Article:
At first glance, it would appear that Iridion slots neatly into this framework. You have these large, deep spaces to play around in and a litany of weapons to upgrade so you can feel yourself becoming stronger. (I talk about the latter in more detail here.) Yet neither one holds up as well as the game wants them to. Although the endless tunnels and skylines you barrel across do a fantastic job of communicating scale, they leave something to be desired when it comes to meaningful movement in them. The power-ups find themselves in a similar predicament: lacking the robust options of something like Parodius, Iridion’s power-ups don’t emphasize raw power all that much. In fact, they don’t emphasize anything at all. Part of me suspects the feature was included because the developers felt obligated to include it; because that’s what shooters do. This is indicative of Iridion’s larger struggle to find something meaningful outside its one goal. The game can’t even follow the example set by Panzer Dragoon and Star Fox 64 and escape its generic constraints while still demonstrating its system’s potential. Instead, Iridion limits itself to a sci-fi military story where the lone hero takes to his ship to fight an abstract technological other. It serves the game’s immediate needs, but does very little else.
The best thing I can say about Iridion is how well it works as a form of interpretive dance. I don’t mean that as a cop-out or to be condescending to the game, either; I really want to express just how much more alluring the game becomes one viewed from this angle. What were once repetitive movements that defined the game’s dogfights transform into something more rhythmic, a sort of rehearsed performance that sucks you into the moment. Resisting that pull is difficult; everywhere you look, the game’s encouraging you to join in the action. The enemy ships aren’t something you’re meant to shoot out of the sky. They’re an impetus to move; to dance about the screen, creating all sorts of novel patterns with your movement. And the pumping techno beats seem so obvious in hindsight. The spectacle reaches its satisfying crescendo once you hit the bosses – those beautiful abstract monsters, whose raw firepower and gargantuan forms compel you into some of the more grueling tangos the game has to offer.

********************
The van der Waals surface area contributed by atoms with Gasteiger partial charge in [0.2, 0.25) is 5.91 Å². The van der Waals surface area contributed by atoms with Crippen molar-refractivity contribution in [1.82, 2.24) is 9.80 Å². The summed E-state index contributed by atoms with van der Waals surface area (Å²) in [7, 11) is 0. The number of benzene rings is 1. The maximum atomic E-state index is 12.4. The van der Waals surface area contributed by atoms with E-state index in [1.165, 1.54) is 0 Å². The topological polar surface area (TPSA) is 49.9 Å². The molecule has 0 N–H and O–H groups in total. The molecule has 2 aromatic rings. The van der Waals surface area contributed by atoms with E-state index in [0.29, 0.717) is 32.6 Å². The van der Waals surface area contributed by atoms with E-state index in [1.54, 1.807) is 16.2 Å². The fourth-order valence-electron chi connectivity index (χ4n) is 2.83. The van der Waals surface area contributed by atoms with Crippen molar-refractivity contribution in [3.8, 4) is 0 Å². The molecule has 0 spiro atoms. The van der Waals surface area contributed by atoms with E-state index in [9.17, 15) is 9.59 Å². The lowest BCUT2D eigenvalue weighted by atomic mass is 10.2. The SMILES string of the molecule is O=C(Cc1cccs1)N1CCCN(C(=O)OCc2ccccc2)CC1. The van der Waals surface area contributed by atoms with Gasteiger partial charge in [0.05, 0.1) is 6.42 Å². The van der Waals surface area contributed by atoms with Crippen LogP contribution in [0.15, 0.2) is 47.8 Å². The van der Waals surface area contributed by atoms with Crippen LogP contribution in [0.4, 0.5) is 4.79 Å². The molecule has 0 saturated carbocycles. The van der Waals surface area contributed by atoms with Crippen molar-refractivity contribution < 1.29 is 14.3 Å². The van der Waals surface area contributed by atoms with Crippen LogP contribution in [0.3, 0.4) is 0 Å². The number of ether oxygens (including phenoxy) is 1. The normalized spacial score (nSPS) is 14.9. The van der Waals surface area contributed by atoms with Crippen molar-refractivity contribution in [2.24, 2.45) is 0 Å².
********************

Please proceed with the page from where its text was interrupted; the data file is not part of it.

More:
Still, this reading of Iridion has some important gaps I need to discuss. If movement is the cornerstone upon which the game’s expressive attributes are built (and enemies are what provide the impetus to move), then what purpose do the power-ups and shooting serve? The answer isn’t immediately clear; my bullets don’t create any interesting visual patterns, either on their own or in relation to anything else, and they don’t help me engage the music (like Rez or Otocky). Presumably, though, this problem could be ignored. More worrying is to what extent, if any, the game’s structures purposefully invoke this dance ethos. I again find myself without obvious answers. At times, the movements can feel too rehearsed. Here’s a predictable wave; here’s another predictable wave; here are several of those waves laid out in a blunt, artificial fashion. Yet at other times, the opposite holds true: the screen is just a chaotic mess of bullets and ships I’m expected to whiz by. Whatever feelings I have after braving this maelstrom of junk feel entirely accidental to what the game does, and I’m left wondering how much of the game’s quality I can attribute to efforts the game makes and how much I can attribute to my own experience with it.
Ultimately, Iridion 3D’s problem is that its particular existence is by no means as necessary as it thinks it is. If the game’s goal was to flout the latest system’s technological abilities, then it could have achieved that goal as a tech demo that people in the industry could see at an event like E3. But by choosing to release Iridion as a commercial game, Shin’en Multimedia sends a certain message. They give people access to the game long after its initial release, and in doing so, tell those people that the game serves a higher purpose than whatever it fulfilled in the immediate present. What that purpose is, I’m not entirely sure.